Duiker, klipspringer (Oreotragus oreotragus), serval (Leptailurus serval), genet (Genetta), civet, porcupine, aardvark (Orycteropus afer), Honey badger (Mellivora capensis), chacma baboon (Papio ursinus), vervet monkey (Chlorocebus pygerythrus), and Sykes' monkey (Cercopithecus albogularis).

A number of bird species including African fish eagle (Haliaeetus vocifer), trumpeter hornbill (Bycanistes bucinator), greater white-fronted goose (Anser albifrons), southern carmine bee-eater (Merops nubicoides), collared pratincole (Glareola pratincola), crested guineafowl (Guttera pucherani), black eagle (Ictinaetus malaiensis), narina trogon (Apaloderma narina), Meyer's parrot (Poicephalus meyeri) and Lilian's lovebird (Agapornis lilianae).

Fishing is the most popular pastime in the Zambezi Valley cottages. Commonly caught fish are African tigerfish (Hydrocynus), common bream (Abramis brama) and African sharptooth catfish (Clarias gariepinus). Most of the tour operators in Lower Zambezi implemented a throwback policy for small fish.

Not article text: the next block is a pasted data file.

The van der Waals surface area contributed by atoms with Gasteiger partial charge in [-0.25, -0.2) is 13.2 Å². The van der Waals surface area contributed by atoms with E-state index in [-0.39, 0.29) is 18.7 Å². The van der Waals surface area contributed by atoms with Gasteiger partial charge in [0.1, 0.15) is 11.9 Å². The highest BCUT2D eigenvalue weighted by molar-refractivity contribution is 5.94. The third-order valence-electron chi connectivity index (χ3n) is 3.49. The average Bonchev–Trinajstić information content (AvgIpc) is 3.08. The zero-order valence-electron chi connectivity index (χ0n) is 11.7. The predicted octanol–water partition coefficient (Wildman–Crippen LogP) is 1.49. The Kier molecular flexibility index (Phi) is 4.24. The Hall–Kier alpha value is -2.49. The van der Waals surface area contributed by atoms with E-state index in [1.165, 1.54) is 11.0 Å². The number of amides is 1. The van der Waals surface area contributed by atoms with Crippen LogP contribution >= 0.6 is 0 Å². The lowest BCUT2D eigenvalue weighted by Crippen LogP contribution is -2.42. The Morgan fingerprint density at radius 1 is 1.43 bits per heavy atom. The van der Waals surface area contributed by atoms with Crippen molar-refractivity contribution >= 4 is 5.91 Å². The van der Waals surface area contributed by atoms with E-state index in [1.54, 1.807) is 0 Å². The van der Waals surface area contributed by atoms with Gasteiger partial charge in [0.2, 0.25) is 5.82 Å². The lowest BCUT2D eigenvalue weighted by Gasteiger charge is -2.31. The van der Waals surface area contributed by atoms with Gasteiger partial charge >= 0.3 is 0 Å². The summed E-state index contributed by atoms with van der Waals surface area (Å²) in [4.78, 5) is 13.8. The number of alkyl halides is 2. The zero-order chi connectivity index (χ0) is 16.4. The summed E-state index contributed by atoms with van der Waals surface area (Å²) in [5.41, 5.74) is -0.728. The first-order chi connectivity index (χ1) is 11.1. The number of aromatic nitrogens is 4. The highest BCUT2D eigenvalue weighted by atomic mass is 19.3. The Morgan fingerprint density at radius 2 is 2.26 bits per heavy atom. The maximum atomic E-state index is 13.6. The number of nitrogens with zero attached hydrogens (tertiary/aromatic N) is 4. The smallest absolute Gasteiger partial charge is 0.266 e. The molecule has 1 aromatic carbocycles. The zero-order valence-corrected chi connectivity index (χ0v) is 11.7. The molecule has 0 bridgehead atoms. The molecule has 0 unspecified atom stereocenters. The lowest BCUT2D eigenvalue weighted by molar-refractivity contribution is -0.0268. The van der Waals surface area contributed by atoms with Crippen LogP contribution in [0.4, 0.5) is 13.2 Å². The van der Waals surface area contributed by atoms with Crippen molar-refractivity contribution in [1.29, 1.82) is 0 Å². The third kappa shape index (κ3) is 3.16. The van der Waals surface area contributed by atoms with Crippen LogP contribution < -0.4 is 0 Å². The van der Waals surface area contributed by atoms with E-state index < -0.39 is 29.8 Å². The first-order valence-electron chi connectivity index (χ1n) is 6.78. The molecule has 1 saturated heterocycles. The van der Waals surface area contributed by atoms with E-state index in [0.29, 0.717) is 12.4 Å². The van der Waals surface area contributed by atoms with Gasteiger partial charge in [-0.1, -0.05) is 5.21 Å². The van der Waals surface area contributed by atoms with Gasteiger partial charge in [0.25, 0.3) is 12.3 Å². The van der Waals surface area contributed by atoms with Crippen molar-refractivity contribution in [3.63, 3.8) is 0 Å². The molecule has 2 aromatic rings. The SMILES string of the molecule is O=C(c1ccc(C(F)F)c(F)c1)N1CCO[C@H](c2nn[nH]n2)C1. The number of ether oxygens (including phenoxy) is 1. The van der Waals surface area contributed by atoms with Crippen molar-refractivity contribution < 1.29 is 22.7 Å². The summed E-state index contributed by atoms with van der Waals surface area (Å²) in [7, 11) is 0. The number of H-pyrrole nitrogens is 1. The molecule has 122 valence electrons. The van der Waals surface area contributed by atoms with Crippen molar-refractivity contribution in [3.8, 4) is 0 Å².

Location: Lusaka Province, Zambia

Routes and public transport: Flights to Kenneth Kaunda International Airport in Lusaka Airport, then drive to Lower Zambezi National Park. Most lodges and safari operators have an airstrip for light aircraft. You can arrange at Lusaka airport.

Travelers may drive to their own parks but not recommended. There is also a 4x4 vehicle rental and driver for the appropriate wage. All lodges and canoe operators also offer pick-up in Lusaka by land.

Advice: Visas are required for citizens of most foreign countries and the Zambian visa is US$50 for single entry and US$80 for double entry (May 2018). Taxes must be paid in US dollars (in cash) in all major airports.

April to October (Dry Season)
Thick grass thins and wildlife more easily recognizable, animals will gather around the river, sunny days and lots of sun, the air can be dusty and arid, more tourists and higher fares.

November to April (Rainy Season)
The landscapes are green and lush, some newborn and cute animals, time for bird watching, hot and very humid, fewer tourists and lower fares.